bale

1
[ beyl ]
/ beɪl /

noun

a large bundle or package prepared for shipping, storage, or sale, especially one tightly compressed and secured by wires, hoops, cords, or the like, and sometimes having a wrapping or covering: a bale of cotton; a bale of hay.
a group of turtles.

verb (used with object), baled, bal·ing.

to make or form into bales: to bale wastepaper for disposal.

RELATED WORDS


Nearby words

  1. baldwin, james,
  2. baldwin, james mark,
  3. baldwin, matthias william,
  4. baldwin, stanley,
  5. baldy,
  6. bale cubic,
  7. balearic islands,
  8. baleboste,
  9. baleen,
  10. baleen whale

Origin of bale

1
1350–1400; Middle English < Anglo-Latin bala, Anglo-French bale pack, bale < Frankish *balla; compare Old High German balo, akin to balla ball1

Related formsbale·less, adjectivebal·er, noun

bale

2
[ beyl ]
/ beɪl /

noun Archaic.

evil; harm; misfortune.
woe; misery; sorrow.

Origin of bale

2
before 1000; Middle English; Old English bealu, balu; cognate with Old Norse bǫl, Old Saxon balu, Old High German balo, Gothic balw-; akin to Russian bolʾ pain, OCS bolŭ ill

bale

3
[ beyl ]
/ beɪl /

noun

bale

4
[ beyl ]
/ beɪl /

verb (used with or without object), baled, bal·ing.

Bâle

[ bahl ]
/ bɑl /

noun

French name of Basel.

bail

2

or bale

[ beyl ]
/ beɪl /

noun

the semicircular handle of a kettle or pail.
a hooplike support, as for the canvas cover on a Conestoga wagon.
a metal band or bar equipped with rollers for holding a sheet or sheets of paper against the platen of a printing press, typewriter, etc.

Origin of bail

2
1400–50; late Middle English beyl, perhaps < Old Norse; compare Old Norse beyglast to become bent, equivalent to baug(r) ring (see bee2) + *-il noun suffix + -ast middle infinitive suffix

Also bale (for defs 1–3).

Origin of bail

3
1425–75; late Middle English bayle < Middle French baille a bucket < Vulgar Latin *bāi(u)la; akin to Latin bāiulus carrier. See bail1

Dictionary.com Unabridged Based on the Random House Unabridged Dictionary, © Random House, Inc. 2019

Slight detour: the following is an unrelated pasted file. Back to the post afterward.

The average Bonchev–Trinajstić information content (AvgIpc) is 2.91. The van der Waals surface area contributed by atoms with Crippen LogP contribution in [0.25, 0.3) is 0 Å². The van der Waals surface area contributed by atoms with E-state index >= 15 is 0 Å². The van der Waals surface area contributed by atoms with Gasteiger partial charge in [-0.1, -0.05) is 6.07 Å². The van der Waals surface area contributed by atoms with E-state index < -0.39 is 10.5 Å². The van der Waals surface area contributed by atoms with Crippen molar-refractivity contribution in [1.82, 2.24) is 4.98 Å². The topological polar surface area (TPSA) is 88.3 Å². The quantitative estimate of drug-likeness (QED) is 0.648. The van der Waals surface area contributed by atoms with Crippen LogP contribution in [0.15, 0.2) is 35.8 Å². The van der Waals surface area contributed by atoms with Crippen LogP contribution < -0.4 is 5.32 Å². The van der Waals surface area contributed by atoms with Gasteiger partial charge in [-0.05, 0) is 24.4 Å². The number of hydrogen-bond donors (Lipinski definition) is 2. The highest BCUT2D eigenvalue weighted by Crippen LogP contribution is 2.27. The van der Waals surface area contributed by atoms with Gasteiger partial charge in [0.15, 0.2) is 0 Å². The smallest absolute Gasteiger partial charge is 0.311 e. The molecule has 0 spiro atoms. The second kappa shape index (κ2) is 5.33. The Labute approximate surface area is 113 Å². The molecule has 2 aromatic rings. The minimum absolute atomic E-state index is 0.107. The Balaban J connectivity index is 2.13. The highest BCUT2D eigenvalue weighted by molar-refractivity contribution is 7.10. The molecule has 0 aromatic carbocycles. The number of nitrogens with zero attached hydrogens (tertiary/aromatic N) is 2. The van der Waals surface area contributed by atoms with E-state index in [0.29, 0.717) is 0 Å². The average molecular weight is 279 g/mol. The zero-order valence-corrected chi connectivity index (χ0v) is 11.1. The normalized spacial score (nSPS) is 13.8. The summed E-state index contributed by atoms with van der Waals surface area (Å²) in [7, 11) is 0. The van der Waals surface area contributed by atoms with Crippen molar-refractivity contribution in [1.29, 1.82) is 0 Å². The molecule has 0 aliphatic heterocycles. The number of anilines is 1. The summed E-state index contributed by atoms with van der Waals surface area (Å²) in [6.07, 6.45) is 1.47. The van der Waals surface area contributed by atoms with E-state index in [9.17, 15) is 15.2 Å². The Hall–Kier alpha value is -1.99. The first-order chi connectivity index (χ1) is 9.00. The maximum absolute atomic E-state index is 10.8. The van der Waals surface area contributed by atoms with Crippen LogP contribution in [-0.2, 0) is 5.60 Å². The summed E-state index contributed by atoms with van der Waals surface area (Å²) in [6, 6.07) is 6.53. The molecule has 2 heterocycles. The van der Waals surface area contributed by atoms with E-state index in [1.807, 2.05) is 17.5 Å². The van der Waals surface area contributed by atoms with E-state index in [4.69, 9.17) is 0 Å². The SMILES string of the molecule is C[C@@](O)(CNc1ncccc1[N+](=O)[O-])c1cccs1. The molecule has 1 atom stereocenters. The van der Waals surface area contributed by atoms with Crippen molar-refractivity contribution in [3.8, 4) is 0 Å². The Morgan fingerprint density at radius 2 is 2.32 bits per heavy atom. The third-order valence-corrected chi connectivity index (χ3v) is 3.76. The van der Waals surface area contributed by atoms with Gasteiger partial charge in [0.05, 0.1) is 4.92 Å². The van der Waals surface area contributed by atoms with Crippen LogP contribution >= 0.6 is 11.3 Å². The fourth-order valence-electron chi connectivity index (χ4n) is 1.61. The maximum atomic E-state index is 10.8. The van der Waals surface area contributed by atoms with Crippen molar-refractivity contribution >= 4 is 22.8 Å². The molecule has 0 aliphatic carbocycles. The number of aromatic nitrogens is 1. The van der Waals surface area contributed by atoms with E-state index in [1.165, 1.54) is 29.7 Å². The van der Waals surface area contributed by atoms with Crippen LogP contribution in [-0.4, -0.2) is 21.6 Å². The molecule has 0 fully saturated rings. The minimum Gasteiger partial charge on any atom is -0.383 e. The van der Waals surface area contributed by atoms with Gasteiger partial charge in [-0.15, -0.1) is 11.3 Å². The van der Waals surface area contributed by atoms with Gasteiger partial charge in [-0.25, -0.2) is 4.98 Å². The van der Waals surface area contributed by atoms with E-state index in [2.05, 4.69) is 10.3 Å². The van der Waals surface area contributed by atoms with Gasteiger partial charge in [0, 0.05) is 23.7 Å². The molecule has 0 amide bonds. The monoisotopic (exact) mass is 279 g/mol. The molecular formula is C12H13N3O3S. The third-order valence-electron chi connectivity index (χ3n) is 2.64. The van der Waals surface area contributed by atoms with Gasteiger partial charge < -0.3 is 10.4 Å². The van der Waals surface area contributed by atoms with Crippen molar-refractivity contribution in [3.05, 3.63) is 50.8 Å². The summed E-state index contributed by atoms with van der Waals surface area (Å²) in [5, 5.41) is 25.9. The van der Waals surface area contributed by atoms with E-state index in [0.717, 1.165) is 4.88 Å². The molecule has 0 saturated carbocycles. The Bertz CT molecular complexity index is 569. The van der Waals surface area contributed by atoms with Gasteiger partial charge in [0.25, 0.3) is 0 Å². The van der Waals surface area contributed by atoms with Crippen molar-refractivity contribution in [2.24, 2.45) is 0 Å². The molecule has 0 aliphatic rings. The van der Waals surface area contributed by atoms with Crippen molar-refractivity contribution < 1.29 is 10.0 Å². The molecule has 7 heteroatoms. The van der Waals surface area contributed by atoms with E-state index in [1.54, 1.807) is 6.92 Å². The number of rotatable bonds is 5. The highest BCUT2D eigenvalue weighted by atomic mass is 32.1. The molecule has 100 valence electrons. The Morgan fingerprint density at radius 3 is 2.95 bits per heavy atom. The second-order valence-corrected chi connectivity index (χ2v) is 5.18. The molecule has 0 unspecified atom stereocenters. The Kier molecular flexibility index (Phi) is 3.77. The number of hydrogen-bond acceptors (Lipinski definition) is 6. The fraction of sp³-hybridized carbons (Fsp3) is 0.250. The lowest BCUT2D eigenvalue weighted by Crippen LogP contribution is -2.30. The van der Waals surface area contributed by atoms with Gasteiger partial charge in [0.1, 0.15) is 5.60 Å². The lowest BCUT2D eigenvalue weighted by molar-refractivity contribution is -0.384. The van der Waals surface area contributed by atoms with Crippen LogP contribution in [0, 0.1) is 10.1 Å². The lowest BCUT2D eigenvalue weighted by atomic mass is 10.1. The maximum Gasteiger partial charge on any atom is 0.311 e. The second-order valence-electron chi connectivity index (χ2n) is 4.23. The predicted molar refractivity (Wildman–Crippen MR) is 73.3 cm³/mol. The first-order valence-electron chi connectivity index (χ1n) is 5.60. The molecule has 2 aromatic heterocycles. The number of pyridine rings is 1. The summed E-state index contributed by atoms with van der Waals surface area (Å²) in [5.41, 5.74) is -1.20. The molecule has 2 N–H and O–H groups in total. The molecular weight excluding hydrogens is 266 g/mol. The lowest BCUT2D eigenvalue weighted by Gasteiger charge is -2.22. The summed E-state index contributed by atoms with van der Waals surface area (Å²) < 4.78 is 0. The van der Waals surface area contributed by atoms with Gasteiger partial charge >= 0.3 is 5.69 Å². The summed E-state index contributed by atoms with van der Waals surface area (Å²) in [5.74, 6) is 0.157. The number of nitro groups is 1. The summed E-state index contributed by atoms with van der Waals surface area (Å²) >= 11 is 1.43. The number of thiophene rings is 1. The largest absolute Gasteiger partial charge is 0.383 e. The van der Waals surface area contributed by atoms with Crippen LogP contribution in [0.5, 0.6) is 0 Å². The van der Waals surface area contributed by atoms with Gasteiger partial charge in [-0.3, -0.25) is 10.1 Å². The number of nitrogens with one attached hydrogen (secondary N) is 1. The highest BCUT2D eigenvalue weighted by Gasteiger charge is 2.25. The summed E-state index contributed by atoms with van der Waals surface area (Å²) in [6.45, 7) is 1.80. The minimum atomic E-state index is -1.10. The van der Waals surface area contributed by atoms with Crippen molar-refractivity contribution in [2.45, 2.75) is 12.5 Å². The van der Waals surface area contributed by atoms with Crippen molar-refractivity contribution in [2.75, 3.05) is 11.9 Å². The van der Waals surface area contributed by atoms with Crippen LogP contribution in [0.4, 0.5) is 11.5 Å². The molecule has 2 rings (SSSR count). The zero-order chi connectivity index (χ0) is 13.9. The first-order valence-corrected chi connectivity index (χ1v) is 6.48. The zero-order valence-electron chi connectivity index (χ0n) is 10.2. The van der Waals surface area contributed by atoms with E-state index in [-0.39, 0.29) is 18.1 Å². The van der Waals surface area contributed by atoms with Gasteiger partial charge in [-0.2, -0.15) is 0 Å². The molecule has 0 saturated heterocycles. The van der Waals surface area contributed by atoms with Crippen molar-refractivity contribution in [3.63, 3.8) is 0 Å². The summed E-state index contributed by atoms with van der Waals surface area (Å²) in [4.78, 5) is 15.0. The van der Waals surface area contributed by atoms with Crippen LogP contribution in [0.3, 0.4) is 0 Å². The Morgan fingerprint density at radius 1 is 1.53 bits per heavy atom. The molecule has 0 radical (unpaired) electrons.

Examples from the Web for bale


British Dictionary definitions for bale

bale

1
/ (beɪl) /

noun

verb

See also bail out

Word Origin for bale

C14: probably from Old French bale, from Old High German balla ball 1

noun archaic

evil; injury
woe; suffering; pain

Word Origin for bale

Old English bealu; related to Old Norse böl evil, Gothic balwa, Old High German balo

verb

a variant spelling of bail 2

noun

a variant spelling of bail 4

Bâle

/ (bɑl) /

noun

the French name for Basle

bail

1
/ (beɪl) law /

noun

a sum of money by which a person is bound to take responsibility for the appearance in court of another person or himself or herself, forfeited if the person fails to appear
the person or persons so binding themselves; surety
the system permitting release of a person from custody where such security has been takenhe was released on bail
jump bail or formal forfeit bail to fail to appear in court to answer to a charge
stand bail or go bail to act as surety (for someone)

verb (tr)

(often foll by out) to release or obtain the release of (a person) from custody, security having been made
See also bail out

Word Origin for bail

C14: from Old French: custody, from baillier to hand over, from Latin bāiulāre to carry burdens, from bāiulus carrier, of obscure origin

bail

2

bale

/ (beɪl) /

verb

(often foll by out) to remove (water) from (a boat)
Derived Formsbailer or baler, noun

Word Origin for bail

C13: from Old French baille bucket, from Latin bāiulus carrier

bail

3
/ (beɪl) /

noun

cricket either of two small wooden bars placed across the tops of the stumps to form the wicket
agriculture
  1. a partition between stalls in a stable or barn, for horses
  2. a portable dairy house built on wheels or skids
Australian and NZ a framework in a cowshed used to secure the head of a cow during milking

verb

Word Origin for bail

C18: from Old French baile stake, fortification, probably from Latin baculum stick

bail

4

bale

/ (beɪl) /

noun

the semicircular handle of a kettle, bucket, etc
a semicircular support for a canopy
a movable bar on a typewriter that holds the paper against the platen

Word Origin for bail

C15: probably of Scandinavian origin; compare Old Norse beygja to bend

Collins English Dictionary - Complete & Unabridged 2012 Digital Edition © William Collins Sons & Co. Ltd. 1979, 1986 © HarperCollins Publishers 1998, 2000, 2003, 2005, 2006, 2007, 2009, 2012

Word Origin and History for bale
Online Etymology Dictionary, © 2010 Douglas Harper

Idioms and Phrases with bale

bail

In addition to the idiom beginning with bail

  • bail out

also see:

  • make bail
  • out on bail
  • skip bail
The American Heritage® Idioms Dictionary Copyright © 2002, 2001, 1995 by Houghton Mifflin Harcourt Publishing Company. Published by Houghton Mifflin Harcourt Publishing Company.